I liked Elaine’s idea of taking hot tea out into the forest with you. Seems very “Downton Abbey” to me…except that I’d have to carry the tea myself instead of having servants carrying it and setting it up for me – along with petit fours and cucumber sandwiches – further up the trail. How fun would THAT be!  I need to organize something like that sometime… (Where’s my Publishers Clearinghouse money!?)

I’d very much like to go to the PUC forest again sometime, and maybe attack some of the other trails. There’s supposed to be an area where there are young Redwood trees, and wetter more riparian habitat.  It’s just that lo-o-o-o-n-g drive back and forth.  The gals said, though, that the hotel in Winters is finally finished and that’s kind of at the halfway point between here and Napa, so that might help.

After our walk, Elaine, Pam and Patty all went back to their respective abodes, but Roxanne and I did an overnight visit at Deb’s place.  Her house is very cozy and lovely, filled with art and craftwork, some of it done by her and her mom.  Her mother does pottery, so there were example of her work in the plates, bowls and trays used throughout the house.  And Deb does really incredible work with gourds.  You can see some of them here.

Roxanne at the table web Deb and me, noshing of fruit and veggies while we research what we saw today.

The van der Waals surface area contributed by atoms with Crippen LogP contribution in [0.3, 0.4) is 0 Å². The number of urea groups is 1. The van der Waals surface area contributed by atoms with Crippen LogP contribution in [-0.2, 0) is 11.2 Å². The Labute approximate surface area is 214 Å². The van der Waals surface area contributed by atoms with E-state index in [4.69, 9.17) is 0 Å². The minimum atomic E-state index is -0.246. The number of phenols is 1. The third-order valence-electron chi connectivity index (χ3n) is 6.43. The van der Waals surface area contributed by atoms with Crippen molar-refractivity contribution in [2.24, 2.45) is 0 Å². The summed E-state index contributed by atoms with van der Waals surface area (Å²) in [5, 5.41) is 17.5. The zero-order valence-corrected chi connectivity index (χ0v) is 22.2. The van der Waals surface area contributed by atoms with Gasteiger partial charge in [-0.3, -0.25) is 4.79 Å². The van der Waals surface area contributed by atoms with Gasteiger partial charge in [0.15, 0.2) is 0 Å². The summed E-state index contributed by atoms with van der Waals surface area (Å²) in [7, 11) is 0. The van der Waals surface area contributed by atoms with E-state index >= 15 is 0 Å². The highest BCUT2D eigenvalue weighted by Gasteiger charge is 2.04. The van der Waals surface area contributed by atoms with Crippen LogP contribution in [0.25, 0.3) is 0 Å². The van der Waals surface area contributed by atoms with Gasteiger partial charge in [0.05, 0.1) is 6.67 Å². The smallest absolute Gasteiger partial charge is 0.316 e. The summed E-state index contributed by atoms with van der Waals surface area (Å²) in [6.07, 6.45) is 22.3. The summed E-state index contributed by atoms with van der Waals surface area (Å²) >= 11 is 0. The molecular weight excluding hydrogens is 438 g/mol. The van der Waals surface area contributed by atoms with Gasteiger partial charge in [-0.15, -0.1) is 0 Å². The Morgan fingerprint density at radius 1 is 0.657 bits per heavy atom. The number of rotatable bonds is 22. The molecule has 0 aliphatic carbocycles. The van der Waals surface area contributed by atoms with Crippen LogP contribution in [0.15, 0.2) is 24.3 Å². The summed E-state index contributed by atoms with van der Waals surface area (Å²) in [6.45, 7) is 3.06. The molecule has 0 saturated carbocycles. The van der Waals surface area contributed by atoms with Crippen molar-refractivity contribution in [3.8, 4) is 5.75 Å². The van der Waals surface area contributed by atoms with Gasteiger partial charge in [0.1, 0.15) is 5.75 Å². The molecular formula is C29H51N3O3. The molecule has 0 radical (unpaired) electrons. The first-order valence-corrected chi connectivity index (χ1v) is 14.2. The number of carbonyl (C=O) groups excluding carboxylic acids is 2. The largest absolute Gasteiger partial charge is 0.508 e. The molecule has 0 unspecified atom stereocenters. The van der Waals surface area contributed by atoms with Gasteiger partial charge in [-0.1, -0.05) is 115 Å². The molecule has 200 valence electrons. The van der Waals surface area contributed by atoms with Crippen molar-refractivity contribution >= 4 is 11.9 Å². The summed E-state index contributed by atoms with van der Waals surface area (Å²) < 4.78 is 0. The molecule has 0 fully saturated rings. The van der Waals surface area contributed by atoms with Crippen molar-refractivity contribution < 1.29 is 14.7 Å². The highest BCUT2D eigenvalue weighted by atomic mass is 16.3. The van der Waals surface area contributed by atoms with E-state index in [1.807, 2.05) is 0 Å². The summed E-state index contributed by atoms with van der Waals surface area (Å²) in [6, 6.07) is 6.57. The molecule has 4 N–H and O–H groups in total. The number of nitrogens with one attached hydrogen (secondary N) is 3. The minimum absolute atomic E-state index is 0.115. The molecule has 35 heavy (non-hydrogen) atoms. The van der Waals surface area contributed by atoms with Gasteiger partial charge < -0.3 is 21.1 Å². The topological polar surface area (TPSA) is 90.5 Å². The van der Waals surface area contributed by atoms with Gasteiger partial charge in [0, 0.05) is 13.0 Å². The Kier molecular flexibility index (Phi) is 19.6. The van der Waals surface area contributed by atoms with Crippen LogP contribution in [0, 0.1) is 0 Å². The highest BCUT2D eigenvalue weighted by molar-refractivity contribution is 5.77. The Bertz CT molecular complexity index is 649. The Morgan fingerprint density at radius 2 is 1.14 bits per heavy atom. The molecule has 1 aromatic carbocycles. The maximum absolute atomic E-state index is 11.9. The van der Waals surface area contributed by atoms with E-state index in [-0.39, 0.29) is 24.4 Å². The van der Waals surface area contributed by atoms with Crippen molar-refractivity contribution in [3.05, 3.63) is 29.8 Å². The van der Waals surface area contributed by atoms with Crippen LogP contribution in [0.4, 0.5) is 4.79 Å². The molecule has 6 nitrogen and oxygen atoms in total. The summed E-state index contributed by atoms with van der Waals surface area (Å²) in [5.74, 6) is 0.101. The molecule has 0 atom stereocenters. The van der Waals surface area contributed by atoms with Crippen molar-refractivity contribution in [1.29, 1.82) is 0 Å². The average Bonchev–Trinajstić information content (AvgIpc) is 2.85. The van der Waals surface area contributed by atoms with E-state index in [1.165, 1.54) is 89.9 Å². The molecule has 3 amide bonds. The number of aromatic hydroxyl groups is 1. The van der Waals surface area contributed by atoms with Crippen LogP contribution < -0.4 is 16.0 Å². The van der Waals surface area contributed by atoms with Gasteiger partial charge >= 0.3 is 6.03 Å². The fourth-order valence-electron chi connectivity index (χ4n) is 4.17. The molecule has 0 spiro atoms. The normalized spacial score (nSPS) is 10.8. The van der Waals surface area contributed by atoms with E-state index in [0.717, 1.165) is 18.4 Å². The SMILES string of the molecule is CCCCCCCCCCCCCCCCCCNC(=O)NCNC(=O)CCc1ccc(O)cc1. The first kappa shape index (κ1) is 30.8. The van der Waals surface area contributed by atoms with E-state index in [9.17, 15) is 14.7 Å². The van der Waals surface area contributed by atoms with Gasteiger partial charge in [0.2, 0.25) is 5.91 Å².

The first thing we did when we got to Deb’s was sit around the kitchen table with our cellphones and cameras, and piles of field guides, and tried to make a list of everything we’d see that day.  It was so much fun being surrounded by people who get as excited about identifying a “new-to-me” lichen as I do, pouring through the books, comparing photos and notes.  I loved it!  These ladies are so “my tribe”. Hah! 

CLICK HERE for Day Two.

Species List For Both Days:

  1. Acorn Woodpecker, Melanerpes formicivorus
  2. American Robin, Turdus migratorius
  3. Arundo, Giant Reed, Arundo donax
  4. Bay Laurel Tree, Laurus nobilis
  5. Beaded Tube Lichen, Hypogymnia apinnata
  6. Big-headed Ground Beetle, Scarites subterraneus [black, shiny, large mandibles] ??
  7. Black Cobweb Spider, Steatoda capensis
  8. Black Jelly Roll fungus, Exidia glandulosa
  9. Brewer’s Blackbird, Euphagus cyanocephalus
  10. Bright Cobblestone Lichen, Acarospora socialis [bright yellow, on rocks]
  11. Bufflehead Duck, Bucephala albeola
  12. California Black Oak, Quercus kelloggii
  13. California Pipevine, Dutchman’s Pipe, Aristolochia californica
  14. California Scrub Jay, Aphelocoma californica
  15. California Slender Salamander, Batrachoseps attenuates
  16. Canada Goose, Branta canadensis
  17. Candlesnuff Fungus, Carbon Antlers, Xylaria hypoxylon [upright, branched, white with a layer of spores; spores release at a touch]